A generalist wrote us: A young patient of mine recently suffered a ruptured appendix while the surgeon waited eight hours to obtain a CT scan, even though the clinical history and physical findings were absolutely typical. We are wrong if we don't speak out critically, both as individuals and as a profession, of this kind of practice. Our patients would thank us for it. If we were more honest and self-critical, we could argue more effectively against the malpractice system. We need to defend practice guidelines that help us practice better medicine, not more expensive medicine. One doctor in India wrote a long response with many cogent comments. In one section he said: Only when we stand together, and start to re-place the emphasis on talk to the patient, look, feel, move, think and then investigate, will we actually improve the practice of medicine and actually have satisfied patients with good health care for all at a reasonable cost. We can then direct the money to the needy patients and not waste it."

You and I do need to advocate for tort reform, probably a no-fault system, such as is being experimented with in Vermont. It is hubris to believe that we can prevent illness or death in any particular case.  We need to establish the standards and support each other in following them. It is hugely important for physicians to work with lawyers and legislators on such a new system so that it can truly serve the best interests of our patients and the public health.

I realize that we have a very difficult road ahead. There is obviously an enormous vested interest in the legal profession, and many benefit from such a lucrative system. Nonetheless, we must try. I wrote a follow-up piece to my Perspective in the Massachusetts Medical Law Report advocating this, and in contrast to the huge response I got in the NEJM, there was thunderous silence. But as one doctor had written: "Until the financial and legal incentives are aligned with good care, bad care will continue."

The third reason we order too many tests is that we don't know the cost, the cost-benefit, the accuracy, or the relevance of the tests or procedures available to us. There are no obvious disincentives to excessive test ordering and many incentives. Data on the specific costs and the serious consequences of ordering unnecessary tests, are rarely publicized by our hospitals or health plans, yet in the hospitals and regions that have begun to do this, like the Intermountain Group in Utah, the programs have resulted in remarkable savings due to uniformity of well-reasoned and consensus-driven community practice.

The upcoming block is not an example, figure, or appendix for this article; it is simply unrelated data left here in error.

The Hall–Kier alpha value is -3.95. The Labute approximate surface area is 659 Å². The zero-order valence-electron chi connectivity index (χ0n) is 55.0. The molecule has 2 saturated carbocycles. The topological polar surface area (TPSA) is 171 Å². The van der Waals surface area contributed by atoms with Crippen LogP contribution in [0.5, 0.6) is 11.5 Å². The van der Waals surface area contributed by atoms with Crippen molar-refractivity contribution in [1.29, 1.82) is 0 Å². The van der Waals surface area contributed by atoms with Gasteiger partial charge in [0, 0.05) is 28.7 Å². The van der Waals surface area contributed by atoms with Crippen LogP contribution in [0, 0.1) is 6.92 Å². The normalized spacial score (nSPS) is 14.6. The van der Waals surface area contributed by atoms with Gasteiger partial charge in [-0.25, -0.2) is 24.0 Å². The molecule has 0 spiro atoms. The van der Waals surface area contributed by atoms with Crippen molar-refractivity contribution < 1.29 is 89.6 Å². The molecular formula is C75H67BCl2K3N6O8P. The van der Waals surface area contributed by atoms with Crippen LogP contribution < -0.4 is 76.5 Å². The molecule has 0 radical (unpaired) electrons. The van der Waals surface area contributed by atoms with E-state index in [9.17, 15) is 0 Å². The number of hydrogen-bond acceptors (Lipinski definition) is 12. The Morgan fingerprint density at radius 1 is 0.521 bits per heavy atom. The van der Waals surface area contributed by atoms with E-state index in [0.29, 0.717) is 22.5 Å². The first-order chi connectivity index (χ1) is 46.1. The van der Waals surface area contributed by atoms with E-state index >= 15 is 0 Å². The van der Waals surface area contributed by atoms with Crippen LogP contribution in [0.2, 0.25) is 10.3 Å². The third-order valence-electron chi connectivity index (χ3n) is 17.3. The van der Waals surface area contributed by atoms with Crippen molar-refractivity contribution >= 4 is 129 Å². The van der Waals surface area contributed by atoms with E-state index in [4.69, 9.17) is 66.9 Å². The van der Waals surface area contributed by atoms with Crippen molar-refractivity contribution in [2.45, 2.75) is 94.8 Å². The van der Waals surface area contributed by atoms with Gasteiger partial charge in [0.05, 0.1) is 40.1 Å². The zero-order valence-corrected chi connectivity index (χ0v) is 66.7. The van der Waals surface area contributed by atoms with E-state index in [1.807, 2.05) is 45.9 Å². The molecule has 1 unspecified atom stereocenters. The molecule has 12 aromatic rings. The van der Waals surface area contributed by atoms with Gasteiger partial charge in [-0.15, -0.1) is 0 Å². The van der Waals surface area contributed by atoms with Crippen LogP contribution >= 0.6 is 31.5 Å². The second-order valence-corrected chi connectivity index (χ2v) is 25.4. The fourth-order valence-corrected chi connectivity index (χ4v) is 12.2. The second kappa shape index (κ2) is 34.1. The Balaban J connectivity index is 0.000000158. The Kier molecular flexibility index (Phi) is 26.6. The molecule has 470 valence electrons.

A doctor in Ireland sent in this anecdote: "When new practitioners join our private practice, having left the state systems where allegedly 'no-one pays', invariably they order maybe 10-15 thousand euro of laboratory tests in their first month or so and are shocked when they are confronted with the costs of their actions and the realization that the patients will actually have to pay for these tests. Their behaviour does modify as a result and they will invariably order quarter of the cost in tests in the subsequent months."

 We need to have much easier access to the research on the costs, outcome measures, accuracy and clinical relevance of these tests and procedures. The AAP, and I'm sure the AMA and MMS, are constantly being asked what members get in exchange for our dues. Building such national, or even regional databases and making them available to us all through our practices, and in our EMRs, would provide the membership, and the country, a great service..

Building a universal Medical Home System, inpatient and outpatient -

 A fully-functioning out-patient and in-patient medical home should be centerpiece of high quality, comprehensive, cost-effective, patient-centered care. This is where all the scientific and technological advances we have been discussing are blended together with our clinical judgment to greatest advantage, and where the benefits of such a system are most obvious.

The focus of all efforts in the medical home is on the patients at the center. It provides the incentive to practice the best possible medicine at the lowest possible cost since all the gains should come back to profit the patients and the operation of the center itself, to make it as high functioning, coordinated, responsible and effective as possible.